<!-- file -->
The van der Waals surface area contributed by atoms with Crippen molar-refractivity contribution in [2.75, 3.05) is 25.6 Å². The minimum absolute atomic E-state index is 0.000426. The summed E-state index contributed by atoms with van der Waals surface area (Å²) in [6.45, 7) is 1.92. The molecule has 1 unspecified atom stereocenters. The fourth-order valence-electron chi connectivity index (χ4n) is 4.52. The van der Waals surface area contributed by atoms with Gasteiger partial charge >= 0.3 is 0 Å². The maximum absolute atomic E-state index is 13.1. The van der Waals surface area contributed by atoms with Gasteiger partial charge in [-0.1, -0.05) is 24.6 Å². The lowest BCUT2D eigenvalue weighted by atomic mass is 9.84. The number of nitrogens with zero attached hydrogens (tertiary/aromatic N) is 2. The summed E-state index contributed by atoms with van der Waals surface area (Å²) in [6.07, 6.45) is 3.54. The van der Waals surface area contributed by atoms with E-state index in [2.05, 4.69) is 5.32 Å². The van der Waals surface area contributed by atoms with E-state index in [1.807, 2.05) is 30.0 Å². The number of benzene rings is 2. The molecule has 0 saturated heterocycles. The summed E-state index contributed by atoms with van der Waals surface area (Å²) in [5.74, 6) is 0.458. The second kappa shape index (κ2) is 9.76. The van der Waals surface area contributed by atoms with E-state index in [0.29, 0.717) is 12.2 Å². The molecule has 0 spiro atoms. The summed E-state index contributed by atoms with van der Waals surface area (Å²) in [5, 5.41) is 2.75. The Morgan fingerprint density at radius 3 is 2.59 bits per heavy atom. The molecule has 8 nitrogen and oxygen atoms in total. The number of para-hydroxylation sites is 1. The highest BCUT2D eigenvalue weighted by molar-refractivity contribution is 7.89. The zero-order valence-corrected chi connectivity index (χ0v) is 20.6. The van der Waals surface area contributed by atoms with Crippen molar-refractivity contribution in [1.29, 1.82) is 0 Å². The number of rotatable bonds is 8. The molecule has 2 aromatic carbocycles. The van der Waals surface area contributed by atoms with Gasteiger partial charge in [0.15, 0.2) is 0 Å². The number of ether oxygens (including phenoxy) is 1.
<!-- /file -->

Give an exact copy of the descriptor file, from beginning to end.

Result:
The van der Waals surface area contributed by atoms with Crippen molar-refractivity contribution in [2.75, 3.05) is 25.6 Å². The minimum absolute atomic E-state index is 0.000426. The summed E-state index contributed by atoms with van der Waals surface area (Å²) in [6.45, 7) is 1.92. The molecule has 1 unspecified atom stereocenters. The fourth-order valence-electron chi connectivity index (χ4n) is 4.52. The van der Waals surface area contributed by atoms with Gasteiger partial charge >= 0.3 is 0 Å². The maximum absolute atomic E-state index is 13.1. The van der Waals surface area contributed by atoms with Gasteiger partial charge in [-0.1, -0.05) is 24.6 Å². The lowest BCUT2D eigenvalue weighted by atomic mass is 9.84. The number of nitrogens with zero attached hydrogens (tertiary/aromatic N) is 2. The summed E-state index contributed by atoms with van der Waals surface area (Å²) in [6.07, 6.45) is 3.54. The van der Waals surface area contributed by atoms with E-state index in [2.05, 4.69) is 5.32 Å². The van der Waals surface area contributed by atoms with E-state index in [1.807, 2.05) is 30.0 Å². The number of benzene rings is 2. The molecule has 0 saturated heterocycles. The summed E-state index contributed by atoms with van der Waals surface area (Å²) in [5.74, 6) is 0.458. The second kappa shape index (κ2) is 9.76. The van der Waals surface area contributed by atoms with E-state index in [0.29, 0.717) is 12.2 Å². The molecule has 0 spiro atoms. The summed E-state index contributed by atoms with van der Waals surface area (Å²) in [5, 5.41) is 2.75. The Morgan fingerprint density at radius 3 is 2.59 bits per heavy atom. The molecule has 8 nitrogen and oxygen atoms in total. The number of para-hydroxylation sites is 1. The highest BCUT2D eigenvalue weighted by molar-refractivity contribution is 7.89. The zero-order valence-corrected chi connectivity index (χ0v) is 20.6. The van der Waals surface area contributed by atoms with Crippen molar-refractivity contribution in [1.29, 1.82) is 0 Å². The number of rotatable bonds is 8. The molecule has 2 aromatic carbocycles. The van der Waals surface area contributed by atoms with Gasteiger partial charge in [0.15, 0.2) is 0 Å². The number of ether oxygens (including phenoxy) is 1.